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  1. #1
    I hate Spammers mobyme's Avatar
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    Flogging a dead horse

    I have been trying for sometime now to make a truly elastic 3 column site that works in IE6 and FF without resorting to javascript and am coming to the conclusion it's nigh on impossible without seriously compromising the way the site is going to look. Can anybody point me to a fully functioning 3 column site that has images in and rounded corner boxes etc; by that I mean not a site built mainly with <p></p> and a few tiny images. Please don't point me to a site where they explain the theory (yet oddly their own sites are built with tables) because I have tried most of them and they don't work. I may sound defeated but thats far from the truth, I guess I'm looking for reassurance that I am not flogging a dead horse
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    The few who learn by observation.
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    <code></code><WoW></WoW> nukeemusn's Avatar
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    I'm assuming you're going for a fluid layout, in which case I'd like to know the answer myself. As for a fixed width layout, there's always absolute positioning with background images, but I'm not sure if that's what you want to do...
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    SitePoint Enthusiast mrsmiley's Avatar
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    How about the 3 column layout on Blue Robot? Pretty sure its CSS only from memory

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    Non-Member deathshadow's Avatar
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    Quote Originally Posted by mobyme
    (yet oddly their own sites are built with tables)
    That should be telling you something right there.

    You can do CSS layout three, four, five columns so long as only ONE of the columns is dynamic width, you don't care about vertical positioning of the content, don't mind having to spend a couple hours dicking with the code if you want styled backgrounds stretching the full height of the longest column, and are willing to add in extra DIV for positioning... Though often that adds up to so many DIV it would be faster, simpler and easier to...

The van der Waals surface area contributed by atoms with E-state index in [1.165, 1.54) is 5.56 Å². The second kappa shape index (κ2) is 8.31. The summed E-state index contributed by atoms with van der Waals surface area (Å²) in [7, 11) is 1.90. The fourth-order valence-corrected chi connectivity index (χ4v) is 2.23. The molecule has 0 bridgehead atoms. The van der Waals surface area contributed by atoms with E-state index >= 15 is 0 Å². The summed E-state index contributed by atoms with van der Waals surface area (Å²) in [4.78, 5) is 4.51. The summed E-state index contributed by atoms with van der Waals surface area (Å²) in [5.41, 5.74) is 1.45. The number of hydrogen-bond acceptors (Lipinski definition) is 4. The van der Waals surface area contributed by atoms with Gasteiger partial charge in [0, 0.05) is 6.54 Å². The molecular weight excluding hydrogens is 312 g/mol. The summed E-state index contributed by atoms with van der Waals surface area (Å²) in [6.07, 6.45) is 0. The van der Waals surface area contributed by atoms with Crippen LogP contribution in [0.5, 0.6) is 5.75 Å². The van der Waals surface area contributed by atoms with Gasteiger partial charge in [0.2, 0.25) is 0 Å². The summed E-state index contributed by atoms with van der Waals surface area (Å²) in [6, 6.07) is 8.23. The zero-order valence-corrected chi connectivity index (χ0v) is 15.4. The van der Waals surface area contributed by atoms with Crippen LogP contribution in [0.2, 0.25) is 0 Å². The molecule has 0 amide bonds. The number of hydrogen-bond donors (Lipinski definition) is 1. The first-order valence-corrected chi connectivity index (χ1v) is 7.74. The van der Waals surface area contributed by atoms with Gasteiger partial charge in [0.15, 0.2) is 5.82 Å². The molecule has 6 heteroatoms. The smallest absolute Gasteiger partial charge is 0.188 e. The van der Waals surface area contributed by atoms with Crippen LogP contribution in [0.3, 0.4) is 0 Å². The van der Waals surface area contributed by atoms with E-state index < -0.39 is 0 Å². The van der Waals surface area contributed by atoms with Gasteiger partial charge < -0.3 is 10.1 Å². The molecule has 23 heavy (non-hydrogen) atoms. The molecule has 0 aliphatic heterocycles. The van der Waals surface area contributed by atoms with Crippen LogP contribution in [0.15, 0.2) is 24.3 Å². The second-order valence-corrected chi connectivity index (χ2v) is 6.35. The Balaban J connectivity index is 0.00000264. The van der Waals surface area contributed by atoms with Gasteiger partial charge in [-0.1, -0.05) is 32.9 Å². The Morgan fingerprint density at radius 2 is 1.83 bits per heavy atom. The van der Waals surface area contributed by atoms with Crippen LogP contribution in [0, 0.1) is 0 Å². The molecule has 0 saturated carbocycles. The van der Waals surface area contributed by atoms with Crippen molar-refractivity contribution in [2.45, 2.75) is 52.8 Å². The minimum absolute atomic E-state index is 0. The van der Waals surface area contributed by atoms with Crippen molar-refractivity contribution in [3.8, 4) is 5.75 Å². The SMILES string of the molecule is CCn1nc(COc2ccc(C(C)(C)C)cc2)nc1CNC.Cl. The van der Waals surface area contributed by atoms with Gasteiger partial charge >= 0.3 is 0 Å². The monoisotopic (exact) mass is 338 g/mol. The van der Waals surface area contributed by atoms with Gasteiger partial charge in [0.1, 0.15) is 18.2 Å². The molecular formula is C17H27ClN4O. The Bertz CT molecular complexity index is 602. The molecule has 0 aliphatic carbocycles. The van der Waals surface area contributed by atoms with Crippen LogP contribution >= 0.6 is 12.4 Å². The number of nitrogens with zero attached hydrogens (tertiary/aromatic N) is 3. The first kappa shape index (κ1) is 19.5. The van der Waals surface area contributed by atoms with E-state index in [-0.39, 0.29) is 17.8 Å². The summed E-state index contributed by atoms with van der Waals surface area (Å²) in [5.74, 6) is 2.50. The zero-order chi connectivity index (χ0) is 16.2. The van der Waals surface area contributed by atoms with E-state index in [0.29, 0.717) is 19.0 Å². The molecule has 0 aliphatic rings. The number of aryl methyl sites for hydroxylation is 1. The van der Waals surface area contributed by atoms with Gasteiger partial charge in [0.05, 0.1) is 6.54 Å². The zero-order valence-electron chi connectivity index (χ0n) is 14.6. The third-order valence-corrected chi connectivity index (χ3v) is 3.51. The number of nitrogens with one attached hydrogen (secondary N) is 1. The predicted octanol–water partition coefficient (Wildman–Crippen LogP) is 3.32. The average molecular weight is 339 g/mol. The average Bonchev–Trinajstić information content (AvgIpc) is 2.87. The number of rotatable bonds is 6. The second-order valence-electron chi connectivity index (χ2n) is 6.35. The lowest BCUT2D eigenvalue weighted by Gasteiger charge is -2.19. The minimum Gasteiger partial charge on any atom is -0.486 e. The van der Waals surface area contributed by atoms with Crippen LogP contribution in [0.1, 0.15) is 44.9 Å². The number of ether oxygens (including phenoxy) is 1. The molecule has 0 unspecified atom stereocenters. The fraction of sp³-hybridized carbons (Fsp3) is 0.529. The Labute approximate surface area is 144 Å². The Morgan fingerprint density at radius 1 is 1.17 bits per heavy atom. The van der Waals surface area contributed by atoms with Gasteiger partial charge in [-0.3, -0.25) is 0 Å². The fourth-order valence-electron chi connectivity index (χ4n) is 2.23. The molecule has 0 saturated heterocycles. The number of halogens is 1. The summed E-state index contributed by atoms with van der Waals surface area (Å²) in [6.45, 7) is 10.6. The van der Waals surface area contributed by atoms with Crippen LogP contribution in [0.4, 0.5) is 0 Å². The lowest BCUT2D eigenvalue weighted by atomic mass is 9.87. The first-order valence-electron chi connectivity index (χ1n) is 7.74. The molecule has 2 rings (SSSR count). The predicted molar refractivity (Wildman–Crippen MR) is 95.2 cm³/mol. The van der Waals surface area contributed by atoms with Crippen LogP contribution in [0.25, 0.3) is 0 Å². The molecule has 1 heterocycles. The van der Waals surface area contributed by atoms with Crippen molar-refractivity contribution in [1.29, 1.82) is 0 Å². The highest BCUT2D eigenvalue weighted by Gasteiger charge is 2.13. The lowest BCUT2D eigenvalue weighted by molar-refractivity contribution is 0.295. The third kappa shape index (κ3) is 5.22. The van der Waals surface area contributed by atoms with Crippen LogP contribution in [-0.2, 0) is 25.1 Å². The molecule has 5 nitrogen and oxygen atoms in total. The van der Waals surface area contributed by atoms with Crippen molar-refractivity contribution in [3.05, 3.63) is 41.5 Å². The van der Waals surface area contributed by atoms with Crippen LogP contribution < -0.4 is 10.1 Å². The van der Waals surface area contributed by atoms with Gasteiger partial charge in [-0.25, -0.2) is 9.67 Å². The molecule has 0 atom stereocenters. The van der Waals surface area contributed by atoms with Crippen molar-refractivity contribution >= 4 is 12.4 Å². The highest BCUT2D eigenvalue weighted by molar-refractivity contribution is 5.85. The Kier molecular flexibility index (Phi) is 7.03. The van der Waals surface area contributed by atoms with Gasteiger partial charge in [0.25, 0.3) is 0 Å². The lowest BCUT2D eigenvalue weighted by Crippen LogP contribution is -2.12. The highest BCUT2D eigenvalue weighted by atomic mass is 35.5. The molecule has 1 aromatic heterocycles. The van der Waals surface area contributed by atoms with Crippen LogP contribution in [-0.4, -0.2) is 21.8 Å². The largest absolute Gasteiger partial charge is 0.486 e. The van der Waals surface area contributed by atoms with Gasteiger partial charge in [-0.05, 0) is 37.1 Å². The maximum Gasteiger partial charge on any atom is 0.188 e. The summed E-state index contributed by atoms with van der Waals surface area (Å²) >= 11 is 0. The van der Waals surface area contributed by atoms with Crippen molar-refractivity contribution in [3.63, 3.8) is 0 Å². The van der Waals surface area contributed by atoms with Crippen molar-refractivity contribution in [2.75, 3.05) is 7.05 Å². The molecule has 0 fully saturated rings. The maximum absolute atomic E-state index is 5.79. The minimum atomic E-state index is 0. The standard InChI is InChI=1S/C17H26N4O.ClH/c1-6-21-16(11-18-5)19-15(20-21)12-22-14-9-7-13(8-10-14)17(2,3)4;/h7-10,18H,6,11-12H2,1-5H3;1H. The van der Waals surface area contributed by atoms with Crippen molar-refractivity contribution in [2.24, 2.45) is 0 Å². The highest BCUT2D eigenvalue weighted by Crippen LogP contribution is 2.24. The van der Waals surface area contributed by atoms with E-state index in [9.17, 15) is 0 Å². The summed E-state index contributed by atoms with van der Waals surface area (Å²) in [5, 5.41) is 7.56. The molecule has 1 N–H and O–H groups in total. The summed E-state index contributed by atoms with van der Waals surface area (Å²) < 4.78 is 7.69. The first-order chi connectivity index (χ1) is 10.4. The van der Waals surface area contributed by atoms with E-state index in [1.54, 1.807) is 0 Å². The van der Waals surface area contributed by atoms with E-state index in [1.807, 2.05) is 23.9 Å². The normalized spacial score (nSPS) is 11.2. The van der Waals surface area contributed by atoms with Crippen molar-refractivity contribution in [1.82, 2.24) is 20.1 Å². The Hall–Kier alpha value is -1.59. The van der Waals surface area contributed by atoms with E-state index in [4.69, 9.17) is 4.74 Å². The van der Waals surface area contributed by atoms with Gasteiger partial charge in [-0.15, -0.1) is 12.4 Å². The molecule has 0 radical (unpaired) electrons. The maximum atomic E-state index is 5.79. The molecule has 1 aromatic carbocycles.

JUST USE A TABLE.

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    In memoriam gold trophysilver trophybronze trophy Dan Schulz's Avatar
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    Quote Originally Posted by mobyme
    I have been trying for sometime now to make a truly elastic 3 column site that works in IE6 and FF without resorting to javascript and am coming to the conclusion it's nigh on impossible without seriously compromising the way the site is going to look. Can anybody point me to a fully functioning 3 column site that has images in and rounded corner boxes etc; by that I mean not a site built mainly with <p></p> and a few tiny images. Please don't point me to a site where they explain the theory (yet oddly their own sites are built with tables) because I have tried most of them and they don't work. I may sound defeated but thats far from the truth, I guess I'm looking for reassurance that I am not flogging a dead horse
    Flogging a dead horse, no. Beating a dead horse, no. Kicking a dying horse to prevent it from spending its last moments in peace before heading to the Purina factory, no.